AI’s role in driving innovation opens avenues for entrepreneurs to leverage cutting-edge technologies, enhancing productivity and creating competitive advantages in various industries. Like past technological shifts, AI may displace workers. However, supporting entrepreneurship is critical to effectively navigating the significant impacts AI is precipitating.

The government can aid this transition by providing youth with vocational training and entrepreneurial skills, enabling them to launch ventures—from AI driven projects in marketing (for example young entrepreneurs can launch AI-driven digital marketing platforms that automate and optimize marketing strategies for SMEs, tapping into advanced analytics to enhance business reach and efficiency), pottery studios to small garment factories, design studios, roadside stalls, etc., or literally anything that can help them become self-employed in this new era. These ventures can in time become the nuclei for modern companies and businesses.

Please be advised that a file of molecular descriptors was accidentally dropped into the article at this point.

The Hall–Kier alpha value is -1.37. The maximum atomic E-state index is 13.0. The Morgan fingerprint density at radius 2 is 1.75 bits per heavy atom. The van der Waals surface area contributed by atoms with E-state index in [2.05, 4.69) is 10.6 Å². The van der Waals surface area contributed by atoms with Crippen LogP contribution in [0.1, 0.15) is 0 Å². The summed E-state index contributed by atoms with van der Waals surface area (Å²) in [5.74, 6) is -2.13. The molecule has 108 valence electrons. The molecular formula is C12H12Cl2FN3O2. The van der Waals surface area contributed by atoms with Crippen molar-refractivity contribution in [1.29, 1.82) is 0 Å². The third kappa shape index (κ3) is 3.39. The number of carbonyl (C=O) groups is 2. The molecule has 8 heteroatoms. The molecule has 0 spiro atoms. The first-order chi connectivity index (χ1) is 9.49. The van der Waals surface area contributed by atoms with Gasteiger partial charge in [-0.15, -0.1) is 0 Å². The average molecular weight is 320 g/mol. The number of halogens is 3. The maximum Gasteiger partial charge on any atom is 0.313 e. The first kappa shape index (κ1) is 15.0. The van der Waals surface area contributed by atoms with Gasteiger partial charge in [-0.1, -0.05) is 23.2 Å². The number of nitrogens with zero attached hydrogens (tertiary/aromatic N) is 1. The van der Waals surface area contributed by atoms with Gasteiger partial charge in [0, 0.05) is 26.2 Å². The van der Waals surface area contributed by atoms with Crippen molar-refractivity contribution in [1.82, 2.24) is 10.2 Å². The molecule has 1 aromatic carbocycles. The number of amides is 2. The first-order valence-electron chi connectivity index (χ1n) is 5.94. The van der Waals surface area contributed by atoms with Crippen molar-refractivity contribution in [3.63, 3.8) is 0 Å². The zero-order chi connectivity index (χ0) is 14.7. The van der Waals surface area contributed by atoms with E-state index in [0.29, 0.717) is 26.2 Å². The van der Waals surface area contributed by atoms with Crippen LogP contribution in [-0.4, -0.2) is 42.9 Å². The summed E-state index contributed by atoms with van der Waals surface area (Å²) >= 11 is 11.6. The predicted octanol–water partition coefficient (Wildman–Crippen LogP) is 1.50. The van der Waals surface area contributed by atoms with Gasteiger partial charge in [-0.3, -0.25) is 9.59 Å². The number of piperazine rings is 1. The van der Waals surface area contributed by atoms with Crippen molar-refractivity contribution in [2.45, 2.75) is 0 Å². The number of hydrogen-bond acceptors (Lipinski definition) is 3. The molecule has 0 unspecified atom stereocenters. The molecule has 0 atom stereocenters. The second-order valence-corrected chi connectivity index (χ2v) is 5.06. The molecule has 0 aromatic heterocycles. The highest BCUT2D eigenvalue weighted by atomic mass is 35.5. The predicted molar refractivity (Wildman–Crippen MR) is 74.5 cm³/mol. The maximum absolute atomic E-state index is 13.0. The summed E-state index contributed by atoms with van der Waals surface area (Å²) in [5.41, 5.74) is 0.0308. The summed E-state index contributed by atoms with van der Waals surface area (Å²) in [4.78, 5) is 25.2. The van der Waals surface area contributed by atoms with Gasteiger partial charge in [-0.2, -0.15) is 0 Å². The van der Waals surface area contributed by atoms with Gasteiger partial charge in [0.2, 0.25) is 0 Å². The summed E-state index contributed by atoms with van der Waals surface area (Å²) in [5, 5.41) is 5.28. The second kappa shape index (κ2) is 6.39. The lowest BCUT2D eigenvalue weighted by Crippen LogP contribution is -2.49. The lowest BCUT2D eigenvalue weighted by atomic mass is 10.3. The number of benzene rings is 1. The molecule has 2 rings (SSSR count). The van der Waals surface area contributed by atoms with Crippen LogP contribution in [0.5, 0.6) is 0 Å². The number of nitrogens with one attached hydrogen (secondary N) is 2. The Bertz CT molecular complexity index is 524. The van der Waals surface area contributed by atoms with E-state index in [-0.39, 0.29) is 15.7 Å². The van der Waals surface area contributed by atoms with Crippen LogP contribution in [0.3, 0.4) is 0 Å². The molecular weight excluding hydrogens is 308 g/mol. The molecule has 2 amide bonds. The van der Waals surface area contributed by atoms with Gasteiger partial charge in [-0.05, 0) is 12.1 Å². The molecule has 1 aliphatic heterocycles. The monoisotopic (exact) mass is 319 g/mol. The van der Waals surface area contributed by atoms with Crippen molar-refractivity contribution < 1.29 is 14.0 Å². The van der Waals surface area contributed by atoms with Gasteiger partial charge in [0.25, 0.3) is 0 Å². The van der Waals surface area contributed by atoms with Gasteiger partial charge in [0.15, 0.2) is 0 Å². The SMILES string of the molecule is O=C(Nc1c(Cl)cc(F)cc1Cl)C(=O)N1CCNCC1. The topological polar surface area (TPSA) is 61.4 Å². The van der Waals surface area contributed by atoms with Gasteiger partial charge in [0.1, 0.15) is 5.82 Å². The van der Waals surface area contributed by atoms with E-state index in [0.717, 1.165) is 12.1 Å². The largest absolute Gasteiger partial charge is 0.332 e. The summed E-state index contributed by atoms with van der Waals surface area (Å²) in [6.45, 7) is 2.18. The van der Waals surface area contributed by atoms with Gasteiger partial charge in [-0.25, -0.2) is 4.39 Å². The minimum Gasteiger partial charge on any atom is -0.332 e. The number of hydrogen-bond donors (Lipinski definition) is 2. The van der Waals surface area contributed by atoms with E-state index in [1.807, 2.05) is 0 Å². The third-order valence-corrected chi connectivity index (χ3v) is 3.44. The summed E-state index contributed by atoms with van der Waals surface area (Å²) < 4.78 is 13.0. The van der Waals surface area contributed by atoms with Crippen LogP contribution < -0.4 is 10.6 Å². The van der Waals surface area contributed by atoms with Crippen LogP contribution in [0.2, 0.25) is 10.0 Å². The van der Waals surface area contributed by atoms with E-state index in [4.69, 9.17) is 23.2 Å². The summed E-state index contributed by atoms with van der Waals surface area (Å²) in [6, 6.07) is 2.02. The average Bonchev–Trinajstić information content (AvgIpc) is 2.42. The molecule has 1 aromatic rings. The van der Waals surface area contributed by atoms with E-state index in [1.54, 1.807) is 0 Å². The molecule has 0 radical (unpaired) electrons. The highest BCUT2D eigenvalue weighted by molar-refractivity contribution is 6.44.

Entrepreneurship, entrepreneurship and entrepreneurship: Deeply embed entrepreneurship education across all levels of TVET and higher education systems to instill a business-oriented mindset among students. Establish specialized entrepreneurship development centers that provide practical training, mentorship, and resources to facilitate business startups, especially in high-growth areas such as digital technology, green energy, e-commerce, and AI-driven sectors. These centers should emphasize the use of AI and digital technologies to innovate and streamline business processes, enhancing the entrepreneurial capacity to adapt to new market demands.